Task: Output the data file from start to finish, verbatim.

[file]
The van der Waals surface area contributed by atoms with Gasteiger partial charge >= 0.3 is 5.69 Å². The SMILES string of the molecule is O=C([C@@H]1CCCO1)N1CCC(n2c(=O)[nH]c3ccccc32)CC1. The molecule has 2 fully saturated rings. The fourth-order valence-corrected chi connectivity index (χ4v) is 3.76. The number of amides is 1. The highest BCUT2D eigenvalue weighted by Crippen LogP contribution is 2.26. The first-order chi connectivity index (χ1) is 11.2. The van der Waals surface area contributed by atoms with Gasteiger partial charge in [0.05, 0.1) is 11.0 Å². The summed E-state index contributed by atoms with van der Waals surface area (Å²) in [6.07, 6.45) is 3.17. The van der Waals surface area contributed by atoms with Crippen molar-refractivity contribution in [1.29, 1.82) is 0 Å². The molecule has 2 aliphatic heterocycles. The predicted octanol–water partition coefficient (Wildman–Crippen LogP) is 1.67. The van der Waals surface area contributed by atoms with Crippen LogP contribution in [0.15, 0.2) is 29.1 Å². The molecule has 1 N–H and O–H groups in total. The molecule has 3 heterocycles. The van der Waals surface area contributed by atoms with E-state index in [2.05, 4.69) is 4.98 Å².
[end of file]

The van der Waals surface area contributed by atoms with Gasteiger partial charge >= 0.3 is 5.69 Å². The SMILES string of the molecule is O=C([C@@H]1CCCO1)N1CCC(n2c(=O)[nH]c3ccccc32)CC1. The molecule has 2 fully saturated rings. The fourth-order valence-corrected chi connectivity index (χ4v) is 3.76. The number of amides is 1. The highest BCUT2D eigenvalue weighted by Crippen LogP contribution is 2.26. The first-order chi connectivity index (χ1) is 11.2. The van der Waals surface area contributed by atoms with Gasteiger partial charge in [0.05, 0.1) is 11.0 Å². The summed E-state index contributed by atoms with van der Waals surface area (Å²) in [6.07, 6.45) is 3.17. The van der Waals surface area contributed by atoms with Crippen molar-refractivity contribution in [1.29, 1.82) is 0 Å². The molecule has 2 aliphatic heterocycles. The predicted octanol–water partition coefficient (Wildman–Crippen LogP) is 1.67. The van der Waals surface area contributed by atoms with Crippen LogP contribution in [0.15, 0.2) is 29.1 Å². The molecule has 1 N–H and O–H groups in total. The molecule has 3 heterocycles. The van der Waals surface area contributed by atoms with E-state index in [2.05, 4.69) is 4.98 Å².